Daniel F Jarosz

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Heat shock protein 90 (HSP90) is a highly conserved molecular chaperone that facilitates the maturation of a wide range of proteins (known as clients). Clients are enriched in signal transducers, including kinases and transcription factors. Therefore, HSP90 regulates diverse cellular functions and exerts marked effects on normal biology, disease and(More)
The self-templating conformations of yeast prion proteins act as epigenetic elements of inheritance. Yeast prions might provide a mechanism for generating heritable phenotypic diversity that promotes survival in fluctuating environments and the evolution of new traits. However, this hypothesis is highly controversial. Prions that create new traits have not(More)
How can species remain unaltered for long periods yet also undergo rapid diversification? By linking genetic variation to phenotypic variation via environmental stress, the Hsp90 protein-folding reservoir might promote both stasis and change. However, the nature and adaptive value of Hsp90-contingent traits remain uncertain. In ecologically and genetically(More)
Translesion synthesis (TLS) by Y-family DNA polymerases is a chief mechanism of DNA damage tolerance. Such TLS can be accurate or error-prone, as it is for bypass of a cyclobutane pyrimidine dimer by DNA polymerase eta (XP-V or Rad30) or bypass of a (6-4) TT photoproduct by DNA polymerase V (UmuD'2C), respectively. Although DinB is the only Y-family DNA(More)
DinB is the only translesion Y family DNA polymerase conserved among bacteria, archaea, and eukaryotes. DinB and its orthologs possess a specialized lesion bypass function but also display potentially deleterious -1 frameshift mutagenic phenotypes when overproduced. We show that the DNA damage-inducible proteins UmuD(2) and RecA act in concert to modulate(More)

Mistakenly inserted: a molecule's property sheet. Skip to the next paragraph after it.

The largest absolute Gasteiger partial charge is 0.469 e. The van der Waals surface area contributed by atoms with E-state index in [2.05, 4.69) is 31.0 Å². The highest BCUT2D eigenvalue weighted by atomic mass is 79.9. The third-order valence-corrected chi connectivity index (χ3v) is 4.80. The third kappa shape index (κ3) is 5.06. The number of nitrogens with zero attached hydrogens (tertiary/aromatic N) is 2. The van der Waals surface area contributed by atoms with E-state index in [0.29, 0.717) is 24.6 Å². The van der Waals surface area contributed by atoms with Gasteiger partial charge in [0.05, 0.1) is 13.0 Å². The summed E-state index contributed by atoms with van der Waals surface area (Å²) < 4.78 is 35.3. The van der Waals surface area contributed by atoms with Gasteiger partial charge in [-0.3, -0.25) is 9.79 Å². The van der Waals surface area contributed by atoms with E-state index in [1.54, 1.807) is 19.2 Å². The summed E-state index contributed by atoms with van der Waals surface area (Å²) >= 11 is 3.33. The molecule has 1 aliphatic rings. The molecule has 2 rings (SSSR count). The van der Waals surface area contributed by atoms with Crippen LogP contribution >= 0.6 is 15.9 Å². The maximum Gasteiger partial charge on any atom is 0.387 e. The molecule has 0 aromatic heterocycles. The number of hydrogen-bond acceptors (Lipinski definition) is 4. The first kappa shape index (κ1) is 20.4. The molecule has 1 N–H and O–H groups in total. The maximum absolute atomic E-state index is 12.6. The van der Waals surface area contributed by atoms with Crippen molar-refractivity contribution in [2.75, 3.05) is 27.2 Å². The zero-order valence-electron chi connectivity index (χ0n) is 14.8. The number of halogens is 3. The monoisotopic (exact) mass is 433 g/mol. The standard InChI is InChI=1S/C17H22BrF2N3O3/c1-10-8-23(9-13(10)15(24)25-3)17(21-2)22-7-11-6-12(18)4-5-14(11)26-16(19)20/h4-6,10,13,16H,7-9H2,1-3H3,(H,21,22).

The observation that mutations in the Escherichia coli genes umuC+ and umuD+ abolish mutagenesis induced by UV light strongly supported the counterintuitive notion that such mutagenesis is an active rather than passive process. Genetic and biochemical studies have revealed that umuC+ and its homolog dinB+ encode novel DNA polymerases with the ability to(More)
In experimental science, organisms are usually studied in isolation, but in the wild, they compete and cooperate in complex communities. We report a system for cross-kingdom communication by which bacteria heritably transform yeast metabolism. An ancient biological circuit blocks yeast from using other carbon sources in the presence of glucose. [GAR(+)], a(More)
[GAR(+)] is a protein-based element of inheritance that allows yeast (Saccharomyces cerevisiae) to circumvent a hallmark of their biology: extreme metabolic specialization for glucose fermentation. When glucose is present, yeast will not use other carbon sources. [GAR(+)] allows cells to circumvent this "glucose repression." [GAR(+)] is induced in yeast by(More)
Changing a single nucleotide in a genome can have profound consequences under some conditions, but the same change can have no consequences under others. Indeed, organisms can be surprisingly robust to environmental and genetic perturbations. Yet, the mechanisms underlying such robustness are controversial. Moreover, how they might affect evolutionary(More)
The only Y-family DNA polymerase conserved among all domains of life, DinB and its mammalian ortholog pol kappa, catalyzes proficient bypass of damaged DNA in translesion synthesis (TLS). Y-family DNA polymerases, including DinB, have been implicated in diverse biological phenomena ranging from adaptive mutagenesis in bacteria to several human cancers.(More)